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Willi Sippel on the expansion of his open-field portfolio

"Mini-Romana allows for higher yields, which means a better utilization of the available space"

Due to the increasing importance of hydroponic lettuces in Knoblauchsland and the trend towards small-sized vegetables, the classic open-field lettuce is increasingly coming under pressure. "We have responded to this trend, replacing classic mixed lettuce with mini romaine for the first time. Compared to the tried-and-tested open-field lettuces, the mini-romana has a higher yield per hectare, which means a better utilization of the available space. Furthermore, the crop also fits seamlessly into our crop rotation," says Willi Sippel, vegetable producer in Nuremberg's Knoblauchsland.

Mini romaine lettuces are often referred to as lettuce hearts, as the outer leaves are removed during harvesting and only the lettuce heart remains.

Currently, the mini-romaine grows on more than 15 hectares, Sippel continues. The range expansion has been accompanied by investments in machinery, he adds. "A few weeks ago, we had a flowpack line installed so that two pieces of the Mini-Romana can be packaged in line with market requirements. As a low-price item, most of the Mini-Romana - over 90 percent of total sales - goes to food retailers in southern Germany. The remainder is marketed via the Nuremberg wholesale market."


The Mini-Romana is washed and packaged immediately

Expansion of radish and leek production
In addition to Mini-Romana, Sippel has also decided to expand the capacity of its existing radish and leek production. "In the case of radishes, we have been able to realize an area expansion of 40 percent, as regional produce from Bavaria is becoming increasingly popular. Vegetable production is tending toward specialization and maximization. This also includes processing and packaging at our own location, which is why we are increasingly investing in modern technology for our crops," says Sippel, pointing to the radish washing plant.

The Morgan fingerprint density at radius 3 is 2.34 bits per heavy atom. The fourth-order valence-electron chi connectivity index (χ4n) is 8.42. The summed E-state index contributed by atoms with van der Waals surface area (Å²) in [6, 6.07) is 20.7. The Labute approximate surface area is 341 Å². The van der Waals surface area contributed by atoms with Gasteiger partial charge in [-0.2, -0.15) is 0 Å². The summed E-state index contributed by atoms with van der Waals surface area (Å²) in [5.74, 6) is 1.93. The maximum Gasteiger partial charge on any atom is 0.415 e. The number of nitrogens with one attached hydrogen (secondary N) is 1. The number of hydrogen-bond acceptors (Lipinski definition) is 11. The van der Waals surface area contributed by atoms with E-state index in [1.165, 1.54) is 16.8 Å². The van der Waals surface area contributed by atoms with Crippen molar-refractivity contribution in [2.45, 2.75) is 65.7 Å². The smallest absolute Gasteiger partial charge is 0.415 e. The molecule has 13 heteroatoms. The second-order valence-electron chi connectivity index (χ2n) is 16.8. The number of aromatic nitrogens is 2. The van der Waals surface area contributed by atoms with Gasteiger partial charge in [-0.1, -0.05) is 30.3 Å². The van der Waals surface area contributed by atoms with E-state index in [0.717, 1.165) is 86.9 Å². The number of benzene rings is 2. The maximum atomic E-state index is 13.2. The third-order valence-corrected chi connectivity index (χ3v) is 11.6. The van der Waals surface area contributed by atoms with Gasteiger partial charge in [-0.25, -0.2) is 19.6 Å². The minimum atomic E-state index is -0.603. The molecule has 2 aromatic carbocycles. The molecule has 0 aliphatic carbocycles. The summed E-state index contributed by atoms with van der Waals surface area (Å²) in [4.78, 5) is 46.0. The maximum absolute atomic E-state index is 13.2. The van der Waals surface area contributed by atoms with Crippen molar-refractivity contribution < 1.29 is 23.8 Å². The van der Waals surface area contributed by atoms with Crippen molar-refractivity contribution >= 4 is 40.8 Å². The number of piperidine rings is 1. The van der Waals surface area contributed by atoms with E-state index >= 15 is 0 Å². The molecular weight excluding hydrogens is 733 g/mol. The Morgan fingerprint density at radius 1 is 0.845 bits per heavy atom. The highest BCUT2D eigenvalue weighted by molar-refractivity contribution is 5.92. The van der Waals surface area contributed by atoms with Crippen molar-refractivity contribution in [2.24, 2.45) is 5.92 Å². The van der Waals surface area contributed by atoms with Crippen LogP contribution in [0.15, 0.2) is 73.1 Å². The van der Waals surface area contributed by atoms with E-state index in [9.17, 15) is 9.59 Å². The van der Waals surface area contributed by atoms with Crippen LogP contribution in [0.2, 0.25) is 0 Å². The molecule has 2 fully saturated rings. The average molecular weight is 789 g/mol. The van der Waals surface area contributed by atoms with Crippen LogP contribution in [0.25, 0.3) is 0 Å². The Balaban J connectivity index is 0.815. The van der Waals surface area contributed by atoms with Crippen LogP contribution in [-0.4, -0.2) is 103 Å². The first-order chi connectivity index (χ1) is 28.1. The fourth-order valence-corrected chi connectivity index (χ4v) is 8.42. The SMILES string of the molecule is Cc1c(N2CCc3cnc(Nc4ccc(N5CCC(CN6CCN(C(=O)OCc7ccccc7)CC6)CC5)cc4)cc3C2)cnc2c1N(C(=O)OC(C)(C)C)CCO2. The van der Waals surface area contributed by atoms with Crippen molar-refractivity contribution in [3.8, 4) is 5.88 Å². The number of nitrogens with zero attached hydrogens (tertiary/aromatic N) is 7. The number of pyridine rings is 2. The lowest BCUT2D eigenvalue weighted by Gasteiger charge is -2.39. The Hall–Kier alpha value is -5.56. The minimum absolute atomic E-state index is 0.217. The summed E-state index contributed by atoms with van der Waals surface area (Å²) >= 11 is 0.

Meanwhile, the passionate vegetable grower is facing today's challenges as well, such as climate change and cost increases. "Weather conditions for outdoor cultivation have been quite good so far, in contrast to last year, when we had some very cold spring weather. We are now seeing some yields and quality goods, which is why our produce can generally be sold off quickly and without any problems," Sippel says.

Thanks to sophisticated technology, the freshly harvested radishes are washed and prepared directly in the field. They are then placed in their respective crates and stacked on pallets.

Pricing discrepancies
Nevertheless, there is a significant discrepancy between producer and consumer prices across the range, he continues. "Our prices are about the same as last year, while prices at the POS are visibly increasing and we're being hit by cost increases in production." High prices and lower purchasing power have stalled the marketing of certain products because they can't compete with imported goods. "The market for fruit vegetables was very tight until a few weeks ago, but fortunately has now recovered somewhat," Sippel concludes.

For more information:
Willi Sippel
Gemüsebau Sippel GbR
Höfleser Hauptstraße 88
90427 Nürnberg
Tel: 0911/30700750
info@gemuesebau-sippel.de    
www.gemuesebau-sippel.de       


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